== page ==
“There is a serious danger that ICM will establish and monopolize such a distinct market. As consumers seeking adult content become more aware of the .XXX TLD, registering and displaying websites in other generic TLDs may not easily be substituted for registration in the .XXX TLD.”

No that statement is not from the ICM Registry’s sales material.

That statement was contained in the lawsuits filed yesterday by Manwin and DigitalPlayground.com against ICM and ICANN alleging anti-trust violations involving the award of the .XXX TLD.

After reading through the 44 page lawsuit my first reaction was: I want to buy more .XXX domain names.

I think the case servers as cautionary tale to every major company in any industry to either apply to control the generic vertical of the new gTLD space or risk losing control of it to a competitor.

The Plaintiff’s have seemed to realize what those in the domain community already know.

The new gTLD program will allow someone to own exclusively the entire vertical of an industry, profession or business and they don’t have to share it.

The winning applicant of a .law, .health, .insurance or .music will control the entire space.

Yes a legal monopoly.

With the right to do what they want with the extension, including keeping it closed for their own use and benefit, or to sell domain name and price them in any manner they see fit, to reserve and sell premium domains in the extension for what the market will bear.

While some have pointed to the application fee of $185,000 as a bar to entry, it’s clear with the filing of the federal lawsuit yesterday as well as the request for administrative hearing, what Manwin and DigitalPlayground will spend to try to stop .XXX — costing many times more in legal fees than it would have cost to apply for a new TLD.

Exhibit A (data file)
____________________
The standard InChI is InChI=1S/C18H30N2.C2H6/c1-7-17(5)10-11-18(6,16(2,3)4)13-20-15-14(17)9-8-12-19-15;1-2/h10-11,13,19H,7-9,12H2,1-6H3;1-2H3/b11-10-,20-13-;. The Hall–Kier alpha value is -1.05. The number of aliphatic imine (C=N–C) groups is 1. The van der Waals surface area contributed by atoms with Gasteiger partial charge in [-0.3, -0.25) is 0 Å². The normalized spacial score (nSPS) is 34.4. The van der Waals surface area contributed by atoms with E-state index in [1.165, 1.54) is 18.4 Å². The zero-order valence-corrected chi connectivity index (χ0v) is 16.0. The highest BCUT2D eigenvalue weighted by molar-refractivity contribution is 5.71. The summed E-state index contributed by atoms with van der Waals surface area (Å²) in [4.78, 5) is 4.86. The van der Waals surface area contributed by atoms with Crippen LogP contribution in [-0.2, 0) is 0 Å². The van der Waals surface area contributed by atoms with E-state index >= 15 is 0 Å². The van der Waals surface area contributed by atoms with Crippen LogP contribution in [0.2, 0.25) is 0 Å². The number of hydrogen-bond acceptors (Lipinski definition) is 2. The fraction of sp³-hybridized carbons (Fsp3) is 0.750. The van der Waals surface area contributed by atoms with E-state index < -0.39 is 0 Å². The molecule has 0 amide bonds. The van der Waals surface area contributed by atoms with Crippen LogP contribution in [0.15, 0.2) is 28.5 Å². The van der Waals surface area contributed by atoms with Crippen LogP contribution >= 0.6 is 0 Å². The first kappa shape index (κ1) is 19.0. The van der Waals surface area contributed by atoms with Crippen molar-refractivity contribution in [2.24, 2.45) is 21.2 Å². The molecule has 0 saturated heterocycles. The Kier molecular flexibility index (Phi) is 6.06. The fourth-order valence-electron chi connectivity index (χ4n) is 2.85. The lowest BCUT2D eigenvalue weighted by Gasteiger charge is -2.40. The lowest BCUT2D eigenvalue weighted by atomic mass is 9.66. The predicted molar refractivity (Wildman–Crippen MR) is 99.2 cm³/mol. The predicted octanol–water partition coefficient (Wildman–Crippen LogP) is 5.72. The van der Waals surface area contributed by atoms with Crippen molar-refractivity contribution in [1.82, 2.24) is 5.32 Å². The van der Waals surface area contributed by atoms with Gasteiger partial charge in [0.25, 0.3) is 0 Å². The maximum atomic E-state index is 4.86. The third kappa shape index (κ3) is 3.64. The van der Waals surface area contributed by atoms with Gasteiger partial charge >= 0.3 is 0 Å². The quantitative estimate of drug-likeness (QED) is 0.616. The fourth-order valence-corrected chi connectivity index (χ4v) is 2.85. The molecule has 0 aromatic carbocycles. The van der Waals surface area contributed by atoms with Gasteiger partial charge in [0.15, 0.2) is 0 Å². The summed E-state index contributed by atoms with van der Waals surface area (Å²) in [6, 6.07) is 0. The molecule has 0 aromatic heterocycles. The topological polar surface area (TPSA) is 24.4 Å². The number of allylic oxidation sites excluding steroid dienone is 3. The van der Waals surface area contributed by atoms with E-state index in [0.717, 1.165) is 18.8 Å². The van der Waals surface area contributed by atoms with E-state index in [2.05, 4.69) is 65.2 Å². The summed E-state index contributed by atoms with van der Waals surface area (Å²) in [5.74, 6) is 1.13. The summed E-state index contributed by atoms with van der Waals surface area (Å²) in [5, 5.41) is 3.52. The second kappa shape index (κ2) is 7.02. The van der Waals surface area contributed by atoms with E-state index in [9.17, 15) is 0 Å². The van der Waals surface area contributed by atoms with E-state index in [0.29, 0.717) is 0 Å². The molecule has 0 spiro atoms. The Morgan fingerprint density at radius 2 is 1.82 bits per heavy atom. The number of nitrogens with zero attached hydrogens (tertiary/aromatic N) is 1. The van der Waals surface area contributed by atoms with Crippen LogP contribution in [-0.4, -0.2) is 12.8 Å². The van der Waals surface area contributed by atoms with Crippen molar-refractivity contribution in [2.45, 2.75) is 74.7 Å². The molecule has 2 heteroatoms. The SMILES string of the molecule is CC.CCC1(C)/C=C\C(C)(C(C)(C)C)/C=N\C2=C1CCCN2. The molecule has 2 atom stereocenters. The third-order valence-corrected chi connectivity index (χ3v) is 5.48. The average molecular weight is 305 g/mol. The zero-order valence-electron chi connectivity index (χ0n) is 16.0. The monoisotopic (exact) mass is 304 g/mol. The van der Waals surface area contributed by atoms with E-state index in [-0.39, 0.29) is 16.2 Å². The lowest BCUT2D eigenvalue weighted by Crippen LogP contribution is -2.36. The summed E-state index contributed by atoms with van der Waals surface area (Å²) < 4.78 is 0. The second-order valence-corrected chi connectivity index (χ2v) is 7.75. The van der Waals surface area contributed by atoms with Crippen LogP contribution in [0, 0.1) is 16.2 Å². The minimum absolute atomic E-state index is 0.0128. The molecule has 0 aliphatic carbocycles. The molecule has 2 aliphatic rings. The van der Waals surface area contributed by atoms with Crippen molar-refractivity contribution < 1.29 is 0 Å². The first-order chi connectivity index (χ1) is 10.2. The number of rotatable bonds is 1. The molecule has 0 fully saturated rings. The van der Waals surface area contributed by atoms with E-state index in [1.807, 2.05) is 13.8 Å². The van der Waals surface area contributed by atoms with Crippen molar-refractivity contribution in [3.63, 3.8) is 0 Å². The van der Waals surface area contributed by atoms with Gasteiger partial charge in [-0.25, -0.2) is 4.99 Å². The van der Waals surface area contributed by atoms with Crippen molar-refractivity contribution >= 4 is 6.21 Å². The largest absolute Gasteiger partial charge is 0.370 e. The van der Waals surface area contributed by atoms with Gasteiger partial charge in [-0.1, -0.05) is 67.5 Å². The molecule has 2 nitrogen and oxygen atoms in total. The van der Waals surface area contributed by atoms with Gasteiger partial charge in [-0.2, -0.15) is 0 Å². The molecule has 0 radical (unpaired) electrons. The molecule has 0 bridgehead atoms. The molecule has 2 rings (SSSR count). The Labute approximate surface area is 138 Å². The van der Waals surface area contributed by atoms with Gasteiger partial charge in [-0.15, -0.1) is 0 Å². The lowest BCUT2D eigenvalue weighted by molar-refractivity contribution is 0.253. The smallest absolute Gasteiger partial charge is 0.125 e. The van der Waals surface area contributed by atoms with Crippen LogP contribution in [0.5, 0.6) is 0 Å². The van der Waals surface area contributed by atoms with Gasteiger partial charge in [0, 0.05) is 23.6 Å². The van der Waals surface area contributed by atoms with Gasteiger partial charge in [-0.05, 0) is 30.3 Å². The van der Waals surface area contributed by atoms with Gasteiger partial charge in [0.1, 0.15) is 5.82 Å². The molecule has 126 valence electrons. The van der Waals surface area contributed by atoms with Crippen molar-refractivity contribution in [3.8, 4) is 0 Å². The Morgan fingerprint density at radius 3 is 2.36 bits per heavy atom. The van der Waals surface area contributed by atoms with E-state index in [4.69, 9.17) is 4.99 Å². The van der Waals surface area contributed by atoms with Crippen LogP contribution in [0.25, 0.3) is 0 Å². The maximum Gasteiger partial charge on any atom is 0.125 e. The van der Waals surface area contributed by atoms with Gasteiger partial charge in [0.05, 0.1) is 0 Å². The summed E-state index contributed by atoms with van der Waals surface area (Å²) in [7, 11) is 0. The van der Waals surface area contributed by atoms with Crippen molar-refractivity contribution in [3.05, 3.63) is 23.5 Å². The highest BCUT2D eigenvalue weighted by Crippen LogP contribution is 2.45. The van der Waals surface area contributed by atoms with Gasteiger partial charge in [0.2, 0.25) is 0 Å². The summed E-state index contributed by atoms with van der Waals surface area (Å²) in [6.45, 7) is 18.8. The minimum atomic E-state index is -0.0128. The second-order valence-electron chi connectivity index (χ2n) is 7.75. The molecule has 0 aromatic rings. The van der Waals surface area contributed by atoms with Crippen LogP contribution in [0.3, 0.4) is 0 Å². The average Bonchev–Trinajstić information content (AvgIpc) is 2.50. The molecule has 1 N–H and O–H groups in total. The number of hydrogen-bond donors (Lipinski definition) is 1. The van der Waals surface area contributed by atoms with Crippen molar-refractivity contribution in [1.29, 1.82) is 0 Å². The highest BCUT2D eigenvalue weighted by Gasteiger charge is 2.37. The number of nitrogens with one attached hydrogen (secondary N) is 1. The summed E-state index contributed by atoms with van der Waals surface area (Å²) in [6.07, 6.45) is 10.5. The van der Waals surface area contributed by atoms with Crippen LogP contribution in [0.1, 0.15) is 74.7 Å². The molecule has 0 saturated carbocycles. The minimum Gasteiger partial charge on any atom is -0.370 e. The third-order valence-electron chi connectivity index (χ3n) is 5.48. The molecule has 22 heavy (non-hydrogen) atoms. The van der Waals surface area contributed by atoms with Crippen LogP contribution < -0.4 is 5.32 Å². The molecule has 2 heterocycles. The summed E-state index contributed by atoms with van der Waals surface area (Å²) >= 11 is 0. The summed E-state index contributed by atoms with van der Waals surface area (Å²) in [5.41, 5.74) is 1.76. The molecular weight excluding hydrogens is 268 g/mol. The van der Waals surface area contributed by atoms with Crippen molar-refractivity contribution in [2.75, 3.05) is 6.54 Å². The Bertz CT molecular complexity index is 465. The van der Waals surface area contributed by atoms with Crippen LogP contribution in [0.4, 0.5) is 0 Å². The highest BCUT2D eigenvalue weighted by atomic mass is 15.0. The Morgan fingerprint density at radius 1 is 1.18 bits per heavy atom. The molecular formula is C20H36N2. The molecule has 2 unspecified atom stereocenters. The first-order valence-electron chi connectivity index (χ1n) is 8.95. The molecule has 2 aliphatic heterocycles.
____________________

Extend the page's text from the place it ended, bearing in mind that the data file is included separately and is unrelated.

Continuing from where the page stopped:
The independent Judicial Review that ICM won against ICANN reportedly cost each side Millions of dollars in legal fees and the out of pocket cost of the review was over $750,000.

More of the plaintiff’s allegation in the complaint recognize the unique position any new gTLD operator will enjoy:

  • “The ICM/ICANN contract leaves ICM with broad discretion to fashion and limit in a non-competitive, unreasonable manner the nature, quality and scope of .XXX registry services it offers registrars and registrants.”
  • “ICM has a complete monopoly in the market for the sale of .XXX TLD blocking or defensive registration services through registrars. No other company or entity can or does provide such services.”
  • “ICM currently has a complete monopoly in TLDs that have a name connoting adult content. There are currently no other TLDs beside .XXX with names that connote adult content.”
  • “No other company or entity besides ICM currently can or does provide, through registrars, affirmative registrations in TLDs that connote adult content.”

Is it legal?

Well Verisign has a Monopoly to operate the .com and .net registry.

Neustar has a monopoly over the .biz registry and Afflias has a monopoly over .Info and now ICM has the worldwide and exclusive right to operate .XXX.

What the plaintiffs call a monopoly are actually exclusive contracts entered into by ICANN which was granted its authority to manage the domain name system by the US government.

So the next time your chatting with a potential gTLD applicant the question you should ask them is does the company want to control the space to the right of the dot, in the entire vertical that best represents their industry, business, profession or product or are they fine with letting their competitor run it?

If you looking for a great sales tool for any potential new gTLD operator look no further than the lawsuit filed by Manwin.

Written by Michael Berkens, President of Worldwide Media, Inc. and Director of RightoftheDot.com

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